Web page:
Journal of Advanced Nursing

Cover image for Vol. 71 Issue 3

Edited By: Editor-in-Chief: Roger Watson; Editors: Mark Hayter, Jane Noyes, Lin Perry, Rita Pickler & Brenda Roe

Impact Factor: 1.685

ISI Journal Citation Reports © Ranking: 2013: 18/105 (Nursing (Social Science)); 19/107 (Nursing (Science))

Online ISSN: 1365-2648

Instrument development


Last updated: January 2015

Papers submitted to JAN should not normally exceed 5000 words for the main text, including quotations but excluding the summary statement, tables and references.

JAN has published this useful guide by David Streiner and Jan Kottner to writing articles about the development and assessment of instruments and scales.

Please note that we do not publish translations followed by validations of instruments unless this is presented within the context of a larger study.

Organising your paper:

Separate files to be created and uploaded onto ScholarOne Manuscripts:

Title page file:
Your title page should include the following information:
• Full title (maximum 25 words)
• Running head
• Author details: names (please put last names in CAPITALS), job titles and affiliations (maximum of 3 per author), qualifications (maximum of 3 per author, including RN/RM where appropriate)
• Acknowledgements (if applicable)
Conflict of Interest statement
Funding Statement


Impact Statement
We ask all authors to prepare a short statement (approximately 100 words), using bullet points if necessary, on any impact you see your paper having in terms of patients, clinical practice, education, or wider social and economic issues. This will be seen by editors and reviewers and may be used for promotional purposes.

Main file, to include:
Abstract: 250 words. Your abstract should include the following headings: Aim, Background, Design, Method (include the period of data collection), Results, Conclusion. The abstract aim should state: 'To develop and psychometrically test [name of instrument]'.
Summary Statement: See the Summary Statement guidelines.
Keywords: A maximum of 10. Should include 'instrument development'.
Main Text: To include the headings below, and references.

Tables and figures should be uploaded separately.

The main text of your instrument development paper should include the following headings:

INTRODUCTION
Provide the rationale and context for development of the instrument.

Clearly identify and define the concept that was operationalised by the instrument. Situate the concept within the context of a theory. For example, ‘X Questionnaire was designed to measure concept X, which is viewed within the context of XYZ theory.’

Background
Present a critical review of existing literature regarding the concept.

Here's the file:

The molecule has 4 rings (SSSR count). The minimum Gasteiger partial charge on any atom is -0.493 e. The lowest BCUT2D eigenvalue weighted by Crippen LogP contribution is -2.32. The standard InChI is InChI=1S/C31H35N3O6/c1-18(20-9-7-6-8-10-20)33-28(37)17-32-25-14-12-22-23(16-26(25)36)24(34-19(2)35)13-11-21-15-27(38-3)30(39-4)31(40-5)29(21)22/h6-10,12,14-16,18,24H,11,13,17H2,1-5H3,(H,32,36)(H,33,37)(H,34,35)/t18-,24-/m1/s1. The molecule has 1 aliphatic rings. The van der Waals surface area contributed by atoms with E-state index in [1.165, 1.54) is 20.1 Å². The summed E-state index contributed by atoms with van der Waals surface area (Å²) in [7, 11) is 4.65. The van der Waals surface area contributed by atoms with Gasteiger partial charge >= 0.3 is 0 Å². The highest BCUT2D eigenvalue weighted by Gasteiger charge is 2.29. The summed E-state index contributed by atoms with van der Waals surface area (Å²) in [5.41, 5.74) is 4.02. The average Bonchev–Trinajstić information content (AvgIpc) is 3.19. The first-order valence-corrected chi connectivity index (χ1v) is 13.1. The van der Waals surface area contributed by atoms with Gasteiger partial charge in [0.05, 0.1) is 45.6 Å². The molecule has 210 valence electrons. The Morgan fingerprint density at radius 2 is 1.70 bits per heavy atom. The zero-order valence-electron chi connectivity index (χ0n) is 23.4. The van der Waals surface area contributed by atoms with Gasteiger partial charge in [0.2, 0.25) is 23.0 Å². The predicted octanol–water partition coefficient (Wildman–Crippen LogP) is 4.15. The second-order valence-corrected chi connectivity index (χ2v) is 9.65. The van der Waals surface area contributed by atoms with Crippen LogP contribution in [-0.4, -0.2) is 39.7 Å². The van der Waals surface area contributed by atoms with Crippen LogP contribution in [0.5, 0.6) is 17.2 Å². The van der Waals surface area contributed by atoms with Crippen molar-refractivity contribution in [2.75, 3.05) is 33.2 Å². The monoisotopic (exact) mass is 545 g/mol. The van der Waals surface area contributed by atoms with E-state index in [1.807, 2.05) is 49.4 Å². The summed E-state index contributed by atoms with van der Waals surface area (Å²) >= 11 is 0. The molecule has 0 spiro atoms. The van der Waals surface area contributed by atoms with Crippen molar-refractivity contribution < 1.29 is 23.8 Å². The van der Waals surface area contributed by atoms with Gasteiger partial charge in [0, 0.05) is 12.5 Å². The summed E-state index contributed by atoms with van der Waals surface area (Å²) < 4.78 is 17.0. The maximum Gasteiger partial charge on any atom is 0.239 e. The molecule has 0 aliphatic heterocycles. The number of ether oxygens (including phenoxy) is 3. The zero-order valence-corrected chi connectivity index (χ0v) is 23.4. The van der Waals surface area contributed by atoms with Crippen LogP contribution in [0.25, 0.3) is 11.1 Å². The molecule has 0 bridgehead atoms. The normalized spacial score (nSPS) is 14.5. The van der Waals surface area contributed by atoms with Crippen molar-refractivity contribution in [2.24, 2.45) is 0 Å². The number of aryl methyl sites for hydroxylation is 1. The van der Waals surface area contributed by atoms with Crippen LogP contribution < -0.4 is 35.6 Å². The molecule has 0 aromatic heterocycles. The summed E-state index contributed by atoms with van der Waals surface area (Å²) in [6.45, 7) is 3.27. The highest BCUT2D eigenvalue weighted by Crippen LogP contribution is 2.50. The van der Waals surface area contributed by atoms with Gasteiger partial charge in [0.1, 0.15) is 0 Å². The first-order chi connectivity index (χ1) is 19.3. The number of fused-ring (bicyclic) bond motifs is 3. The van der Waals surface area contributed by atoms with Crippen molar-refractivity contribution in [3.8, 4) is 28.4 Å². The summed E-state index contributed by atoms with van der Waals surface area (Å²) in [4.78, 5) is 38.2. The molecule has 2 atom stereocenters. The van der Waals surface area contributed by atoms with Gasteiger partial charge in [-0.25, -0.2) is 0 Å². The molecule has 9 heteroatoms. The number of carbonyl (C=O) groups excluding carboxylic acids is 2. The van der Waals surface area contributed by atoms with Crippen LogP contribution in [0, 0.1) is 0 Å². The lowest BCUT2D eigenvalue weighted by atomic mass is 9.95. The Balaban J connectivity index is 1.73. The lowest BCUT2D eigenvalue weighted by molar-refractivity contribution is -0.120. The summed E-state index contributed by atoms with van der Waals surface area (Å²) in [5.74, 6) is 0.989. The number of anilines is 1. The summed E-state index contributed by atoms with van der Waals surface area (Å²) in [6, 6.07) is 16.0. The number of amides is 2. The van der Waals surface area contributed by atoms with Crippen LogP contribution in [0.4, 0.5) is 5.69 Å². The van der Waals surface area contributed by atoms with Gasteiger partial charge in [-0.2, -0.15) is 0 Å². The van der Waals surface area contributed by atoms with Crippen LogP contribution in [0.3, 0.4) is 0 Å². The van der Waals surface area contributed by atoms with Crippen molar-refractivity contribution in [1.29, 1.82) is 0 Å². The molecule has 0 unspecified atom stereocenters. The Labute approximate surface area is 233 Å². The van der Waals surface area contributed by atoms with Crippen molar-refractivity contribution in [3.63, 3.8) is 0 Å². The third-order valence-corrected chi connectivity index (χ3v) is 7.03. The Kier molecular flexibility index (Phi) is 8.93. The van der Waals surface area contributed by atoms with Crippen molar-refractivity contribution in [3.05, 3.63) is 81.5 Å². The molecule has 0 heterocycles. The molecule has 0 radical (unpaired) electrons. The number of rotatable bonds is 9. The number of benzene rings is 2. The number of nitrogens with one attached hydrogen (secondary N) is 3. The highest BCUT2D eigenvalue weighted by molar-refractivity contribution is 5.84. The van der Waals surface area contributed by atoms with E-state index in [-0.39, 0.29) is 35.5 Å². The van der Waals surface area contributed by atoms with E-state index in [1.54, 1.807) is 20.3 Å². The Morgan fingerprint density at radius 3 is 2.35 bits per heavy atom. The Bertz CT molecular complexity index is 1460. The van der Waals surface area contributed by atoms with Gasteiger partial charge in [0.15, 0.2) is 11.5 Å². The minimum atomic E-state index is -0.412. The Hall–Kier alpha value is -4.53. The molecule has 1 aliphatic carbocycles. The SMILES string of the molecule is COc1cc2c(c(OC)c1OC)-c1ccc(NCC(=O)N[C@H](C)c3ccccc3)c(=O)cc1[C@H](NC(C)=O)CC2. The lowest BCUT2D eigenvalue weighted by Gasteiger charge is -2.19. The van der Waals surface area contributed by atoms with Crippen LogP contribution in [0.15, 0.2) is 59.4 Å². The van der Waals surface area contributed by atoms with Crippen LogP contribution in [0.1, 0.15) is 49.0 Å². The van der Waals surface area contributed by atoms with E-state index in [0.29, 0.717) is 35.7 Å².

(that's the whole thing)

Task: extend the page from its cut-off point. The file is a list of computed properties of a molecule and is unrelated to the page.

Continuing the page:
Critically evaluate any existing instruments that measure the concept and explain how X Questionnaire overcomes limitations in those instruments.

Discuss the international relevance of the instrument.

THE STUDY
Aim/s
Aim(s) of the study should emphasise development and testing of psychometric properties of the instrument. Write the aim of the study exactly the same in the abstract and text. For example, ‘The purpose of the study was to develop and test the psychometric properties of X Questionnaire.’

Methodology
Indicate whether the instrument was developed in phases or stages, such as one phase for item generation, another phase for content validity testing, and yet another phase for testing other psychometric properties, such as internal consistency reliability and construct validity. If more than one phase/stage, present all methods and results for the first phase, followed by all methods and results for the next phase, and so on. If translation of the instrument was required, indicate methods used, such as translation and back translation.

Sample/Participants
Indicate the size of the sample for each phase/stage and justify sample size. Indicate how study participants were recruited. The date of data collection must be given in the text and abstract. Please note that JAN does not normally publish data that are over 5 years old.

Instrument
Describe the instrument, including how items were generated, number of initial items, any subscales, rating scale, and scoring technique.

Ethical considerations
Identify any particular ethical issues that were attached to this research. Provide a statement of ethics committee approval. Do not name the university or other institution from which ethics committee approval was obtained. State only that ethics committee approval was obtained from a university and/or whatever other organisation is relevant.

RESULTS
Present the results for each phase/stage.

Refer to reliability and validity coefficients as ‘estimates.’

Include descriptive data, such as means, standard deviations, and ranges, for instrument total and subscale or factor scores.

If factor analysis was used to test construct validity, indicate type of factor analysis and rotation used.

DISCUSSION
Use tentative language when discussing psychometric properties, such as ‘evidence of acceptable reliability and validity’ or ‘estimates of reliability and validity.’ Do not conclude that psychometric properties were ‘established’ or ‘proven.’

Use the most recent editions of references cited for judgments of ‘acceptable’ psychometric properties.

Limitations
End with limitations, including but not confined to sample representativeness and/or sample size and generalisability/external validity of the results.

CONCLUSION
Indicate appropriate use of the instrument on the basis of estimates of psychometric properties, including populations, and settings.

Discuss the utility of the conceptual model that guided the study and the empirical adequacy of the theoretical concept measured by the instrument.

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